Of course you can. But you can do about as much on them, as you could do with a computer having the same specs. Look up your router’s CPU architecture¹ and speed, the amount of ram, and what kinds of permanent storage (internal flash memory, USB stick, USB HDD) it supports.
Basically, just treat it like any other headless PC.
The only problem is, to get a command-line, so you can install something, you need to boot your own environment. And the boot loaders of those routers usually aren’t configurable.
But they all allow flashing a new firmware².
So the trick is, to either find a pre-made (unofficial/custom) firmware that allows you to ssh³ in and re-flash in case you want to undo everything… or to make/modify your own firmware image*.
As soon as you have any sort of Linux command line, everything else goes as usual. The most elegant path is to install Gentoo. As it, being a meta-distribution, is extremely adaptable. Basically it’s made for exactly these cases. And in the process you learn how to actually use a computer. That is very important. Because if you don’t (like with Windows/OSX/Ubuntu/KDE), and you get to even the tiniest problem that doesn’t have a colorful clickable, you’re stuck.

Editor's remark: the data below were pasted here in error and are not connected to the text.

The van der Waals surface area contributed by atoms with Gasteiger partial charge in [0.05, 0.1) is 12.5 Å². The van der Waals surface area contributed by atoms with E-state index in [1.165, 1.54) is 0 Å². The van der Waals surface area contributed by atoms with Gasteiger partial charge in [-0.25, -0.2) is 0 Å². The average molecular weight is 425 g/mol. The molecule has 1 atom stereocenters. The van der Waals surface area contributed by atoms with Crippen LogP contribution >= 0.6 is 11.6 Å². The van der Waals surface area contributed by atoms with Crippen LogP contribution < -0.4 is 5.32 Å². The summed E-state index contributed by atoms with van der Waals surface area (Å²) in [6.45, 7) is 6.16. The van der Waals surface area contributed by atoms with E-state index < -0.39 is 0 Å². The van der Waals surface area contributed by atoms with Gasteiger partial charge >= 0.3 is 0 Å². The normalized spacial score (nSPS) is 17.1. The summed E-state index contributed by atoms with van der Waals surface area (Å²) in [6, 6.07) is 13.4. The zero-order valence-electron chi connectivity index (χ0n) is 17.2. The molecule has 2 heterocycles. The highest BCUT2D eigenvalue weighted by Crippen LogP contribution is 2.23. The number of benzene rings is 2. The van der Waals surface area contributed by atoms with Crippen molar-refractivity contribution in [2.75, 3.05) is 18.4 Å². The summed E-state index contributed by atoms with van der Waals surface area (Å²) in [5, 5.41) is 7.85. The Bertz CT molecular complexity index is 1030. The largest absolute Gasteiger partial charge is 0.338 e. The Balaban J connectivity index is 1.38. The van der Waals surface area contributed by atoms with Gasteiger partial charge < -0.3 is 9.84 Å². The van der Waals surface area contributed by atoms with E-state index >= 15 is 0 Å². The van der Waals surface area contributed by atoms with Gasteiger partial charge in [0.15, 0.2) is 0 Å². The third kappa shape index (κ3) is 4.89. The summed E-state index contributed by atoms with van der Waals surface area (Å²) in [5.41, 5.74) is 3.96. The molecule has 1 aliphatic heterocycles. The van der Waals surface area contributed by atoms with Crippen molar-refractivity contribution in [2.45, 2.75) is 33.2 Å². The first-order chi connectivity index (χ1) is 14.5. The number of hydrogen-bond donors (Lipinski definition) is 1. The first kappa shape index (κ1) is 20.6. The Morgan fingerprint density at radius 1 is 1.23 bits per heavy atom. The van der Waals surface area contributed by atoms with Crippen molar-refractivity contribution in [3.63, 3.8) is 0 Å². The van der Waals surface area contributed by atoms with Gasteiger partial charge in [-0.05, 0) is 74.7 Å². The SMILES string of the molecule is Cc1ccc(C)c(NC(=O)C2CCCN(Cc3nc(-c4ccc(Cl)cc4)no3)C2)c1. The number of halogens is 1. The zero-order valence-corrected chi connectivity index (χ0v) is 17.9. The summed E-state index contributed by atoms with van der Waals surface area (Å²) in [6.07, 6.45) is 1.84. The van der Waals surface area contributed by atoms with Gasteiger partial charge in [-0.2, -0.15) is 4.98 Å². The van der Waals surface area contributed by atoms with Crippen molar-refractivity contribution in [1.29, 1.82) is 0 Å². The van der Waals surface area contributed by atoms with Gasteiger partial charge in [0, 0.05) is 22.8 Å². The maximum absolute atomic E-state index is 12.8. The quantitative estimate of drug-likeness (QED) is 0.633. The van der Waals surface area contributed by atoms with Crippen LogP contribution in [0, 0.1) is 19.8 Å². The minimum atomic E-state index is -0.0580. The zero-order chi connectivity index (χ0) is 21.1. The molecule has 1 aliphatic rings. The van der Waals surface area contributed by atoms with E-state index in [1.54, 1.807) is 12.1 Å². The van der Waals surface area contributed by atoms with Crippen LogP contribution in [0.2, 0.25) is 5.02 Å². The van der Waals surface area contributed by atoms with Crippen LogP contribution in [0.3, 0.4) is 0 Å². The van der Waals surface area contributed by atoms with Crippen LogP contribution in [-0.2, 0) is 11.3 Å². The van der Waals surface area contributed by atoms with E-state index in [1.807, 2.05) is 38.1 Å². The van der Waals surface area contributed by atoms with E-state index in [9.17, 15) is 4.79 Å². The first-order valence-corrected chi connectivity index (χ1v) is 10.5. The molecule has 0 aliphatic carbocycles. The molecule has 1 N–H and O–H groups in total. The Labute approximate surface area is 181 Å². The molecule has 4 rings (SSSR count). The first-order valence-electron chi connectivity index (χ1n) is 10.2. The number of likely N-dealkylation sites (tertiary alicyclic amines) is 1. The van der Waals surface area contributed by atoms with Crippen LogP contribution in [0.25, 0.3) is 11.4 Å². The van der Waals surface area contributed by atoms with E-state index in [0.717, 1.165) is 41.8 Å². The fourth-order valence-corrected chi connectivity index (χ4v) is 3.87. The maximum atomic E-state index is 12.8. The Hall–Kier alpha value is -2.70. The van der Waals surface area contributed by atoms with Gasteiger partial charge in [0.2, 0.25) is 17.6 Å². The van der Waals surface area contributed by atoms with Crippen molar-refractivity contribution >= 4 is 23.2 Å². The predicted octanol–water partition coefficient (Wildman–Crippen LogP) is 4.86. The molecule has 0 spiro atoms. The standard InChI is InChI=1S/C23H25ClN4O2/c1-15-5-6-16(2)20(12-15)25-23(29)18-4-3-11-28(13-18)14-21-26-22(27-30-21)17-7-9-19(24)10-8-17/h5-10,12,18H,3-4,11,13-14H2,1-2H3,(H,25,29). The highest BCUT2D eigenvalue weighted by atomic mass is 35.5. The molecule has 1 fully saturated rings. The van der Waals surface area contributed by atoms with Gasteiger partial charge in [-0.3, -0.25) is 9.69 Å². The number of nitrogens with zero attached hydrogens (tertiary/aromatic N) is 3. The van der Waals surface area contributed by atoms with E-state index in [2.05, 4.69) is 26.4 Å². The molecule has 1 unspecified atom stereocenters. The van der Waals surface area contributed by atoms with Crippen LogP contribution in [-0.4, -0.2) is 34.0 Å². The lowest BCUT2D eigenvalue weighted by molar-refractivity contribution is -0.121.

Make sure you use the same kernel configuration, drivers, etc as that firmware image though.
- You can also make the firmware image with Gentoo, if you decide to create your own. But in that case, you have to find out which hardware your router actually consists of. Which CPU, which buses, which controllers. Apart from already having a command line, the only way to do that, is to open the thing, look at the text on the chips, and find their specs online.
But don’t attempt to flash that, until you are sure you get either a bootable system with SSH or with re-flashing support. Otherwise you can’t go back. Which is kinda bad, if you soft-bricked the device. ;) (Unless you want to unsolder the flash memory chip, solder it into an USB stick with a compatible matching controller, and re-flash it that way, or something like that. ;)
But usually, things lite Tomato⁴ (or its predecessor DD-WRT) save you from this step… provided you have a suitable router.
If you have a Linux kernel running, and a package management system available (every distribution does), all limitations are gone. Just install whatever you like and the hardware can handle. :)